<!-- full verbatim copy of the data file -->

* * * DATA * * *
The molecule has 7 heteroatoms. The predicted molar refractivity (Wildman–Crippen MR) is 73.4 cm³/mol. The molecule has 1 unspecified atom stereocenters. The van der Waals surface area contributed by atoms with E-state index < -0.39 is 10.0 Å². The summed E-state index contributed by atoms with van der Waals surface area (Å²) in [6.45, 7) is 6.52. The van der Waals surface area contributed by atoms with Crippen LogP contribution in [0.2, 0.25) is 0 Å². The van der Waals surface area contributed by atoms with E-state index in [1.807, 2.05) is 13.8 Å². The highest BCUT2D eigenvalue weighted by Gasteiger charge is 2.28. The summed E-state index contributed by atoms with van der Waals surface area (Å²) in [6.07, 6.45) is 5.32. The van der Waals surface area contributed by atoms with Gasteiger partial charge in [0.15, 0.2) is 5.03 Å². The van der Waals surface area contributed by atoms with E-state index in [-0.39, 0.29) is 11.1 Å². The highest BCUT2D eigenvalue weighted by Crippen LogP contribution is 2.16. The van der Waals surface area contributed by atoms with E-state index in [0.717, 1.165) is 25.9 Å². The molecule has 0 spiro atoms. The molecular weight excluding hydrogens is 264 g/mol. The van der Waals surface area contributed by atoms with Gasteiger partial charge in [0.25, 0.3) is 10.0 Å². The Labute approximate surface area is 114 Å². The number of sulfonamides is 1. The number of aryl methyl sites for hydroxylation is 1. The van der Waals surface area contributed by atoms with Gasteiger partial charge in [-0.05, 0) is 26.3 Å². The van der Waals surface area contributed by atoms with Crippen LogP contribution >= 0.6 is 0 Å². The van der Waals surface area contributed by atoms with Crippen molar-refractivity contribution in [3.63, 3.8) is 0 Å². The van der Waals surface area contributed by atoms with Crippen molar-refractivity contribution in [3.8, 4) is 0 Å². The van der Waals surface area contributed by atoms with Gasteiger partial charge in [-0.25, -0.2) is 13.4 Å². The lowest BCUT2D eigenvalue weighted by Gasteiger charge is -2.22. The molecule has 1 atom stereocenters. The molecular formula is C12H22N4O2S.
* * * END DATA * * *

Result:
The molecule has 7 heteroatoms. The predicted molar refractivity (Wildman–Crippen MR) is 73.4 cm³/mol. The molecule has 1 unspecified atom stereocenters. The van der Waals surface area contributed by atoms with E-state index < -0.39 is 10.0 Å². The summed E-state index contributed by atoms with van der Waals surface area (Å²) in [6.45, 7) is 6.52. The van der Waals surface area contributed by atoms with Crippen LogP contribution in [0.2, 0.25) is 0 Å². The van der Waals surface area contributed by atoms with E-state index in [1.807, 2.05) is 13.8 Å². The highest BCUT2D eigenvalue weighted by Gasteiger charge is 2.28. The summed E-state index contributed by atoms with van der Waals surface area (Å²) in [6.07, 6.45) is 5.32. The van der Waals surface area contributed by atoms with Gasteiger partial charge in [0.15, 0.2) is 5.03 Å². The van der Waals surface area contributed by atoms with E-state index in [-0.39, 0.29) is 11.1 Å². The highest BCUT2D eigenvalue weighted by Crippen LogP contribution is 2.16. The van der Waals surface area contributed by atoms with E-state index in [0.717, 1.165) is 25.9 Å². The molecule has 0 spiro atoms. The molecular weight excluding hydrogens is 264 g/mol. The van der Waals surface area contributed by atoms with Gasteiger partial charge in [0.25, 0.3) is 10.0 Å². The Labute approximate surface area is 114 Å². The number of sulfonamides is 1. The number of aryl methyl sites for hydroxylation is 1. The van der Waals surface area contributed by atoms with Gasteiger partial charge in [-0.05, 0) is 26.3 Å². The van der Waals surface area contributed by atoms with Crippen LogP contribution >= 0.6 is 0 Å². The van der Waals surface area contributed by atoms with Crippen molar-refractivity contribution in [3.63, 3.8) is 0 Å². The van der Waals surface area contributed by atoms with Crippen molar-refractivity contribution in [3.8, 4) is 0 Å². The van der Waals surface area contributed by atoms with Gasteiger partial charge in [-0.25, -0.2) is 13.4 Å². The lowest BCUT2D eigenvalue weighted by Gasteiger charge is -2.22. The molecule has 1 atom stereocenters. The molecular formula is C12H22N4O2S.